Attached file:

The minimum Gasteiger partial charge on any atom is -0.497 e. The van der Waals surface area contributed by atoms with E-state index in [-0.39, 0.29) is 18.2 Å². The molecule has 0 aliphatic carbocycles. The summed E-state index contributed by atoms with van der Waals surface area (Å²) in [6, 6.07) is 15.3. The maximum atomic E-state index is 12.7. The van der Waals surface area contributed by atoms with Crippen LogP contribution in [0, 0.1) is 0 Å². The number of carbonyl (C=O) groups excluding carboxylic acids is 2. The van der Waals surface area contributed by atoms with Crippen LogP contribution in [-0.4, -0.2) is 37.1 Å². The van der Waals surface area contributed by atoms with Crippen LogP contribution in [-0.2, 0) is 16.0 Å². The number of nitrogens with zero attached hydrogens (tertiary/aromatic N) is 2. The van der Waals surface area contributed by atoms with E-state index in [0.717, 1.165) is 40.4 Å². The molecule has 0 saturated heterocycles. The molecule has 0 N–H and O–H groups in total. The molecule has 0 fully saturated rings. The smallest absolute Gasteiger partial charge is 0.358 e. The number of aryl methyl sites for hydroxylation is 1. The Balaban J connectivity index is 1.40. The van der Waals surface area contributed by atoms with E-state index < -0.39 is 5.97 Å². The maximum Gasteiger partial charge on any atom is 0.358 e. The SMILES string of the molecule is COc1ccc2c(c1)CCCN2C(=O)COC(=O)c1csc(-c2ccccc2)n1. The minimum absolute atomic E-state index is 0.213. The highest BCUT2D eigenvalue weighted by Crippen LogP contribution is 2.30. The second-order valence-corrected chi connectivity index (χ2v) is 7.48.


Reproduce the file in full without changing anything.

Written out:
The minimum Gasteiger partial charge on any atom is -0.497 e. The van der Waals surface area contributed by atoms with E-state index in [-0.39, 0.29) is 18.2 Å². The molecule has 0 aliphatic carbocycles. The summed E-state index contributed by atoms with van der Waals surface area (Å²) in [6, 6.07) is 15.3. The maximum atomic E-state index is 12.7. The van der Waals surface area contributed by atoms with Crippen LogP contribution in [0, 0.1) is 0 Å². The number of carbonyl (C=O) groups excluding carboxylic acids is 2. The van der Waals surface area contributed by atoms with Crippen LogP contribution in [-0.4, -0.2) is 37.1 Å². The van der Waals surface area contributed by atoms with Crippen LogP contribution in [-0.2, 0) is 16.0 Å². The number of nitrogens with zero attached hydrogens (tertiary/aromatic N) is 2. The van der Waals surface area contributed by atoms with E-state index in [0.717, 1.165) is 40.4 Å². The molecule has 0 saturated heterocycles. The molecule has 0 N–H and O–H groups in total. The molecule has 0 fully saturated rings. The smallest absolute Gasteiger partial charge is 0.358 e. The number of aryl methyl sites for hydroxylation is 1. The Balaban J connectivity index is 1.40. The van der Waals surface area contributed by atoms with E-state index < -0.39 is 5.97 Å². The maximum Gasteiger partial charge on any atom is 0.358 e. The SMILES string of the molecule is COc1ccc2c(c1)CCCN2C(=O)COC(=O)c1csc(-c2ccccc2)n1. The minimum absolute atomic E-state index is 0.213. The highest BCUT2D eigenvalue weighted by Crippen LogP contribution is 2.30. The second-order valence-corrected chi connectivity index (χ2v) is 7.48.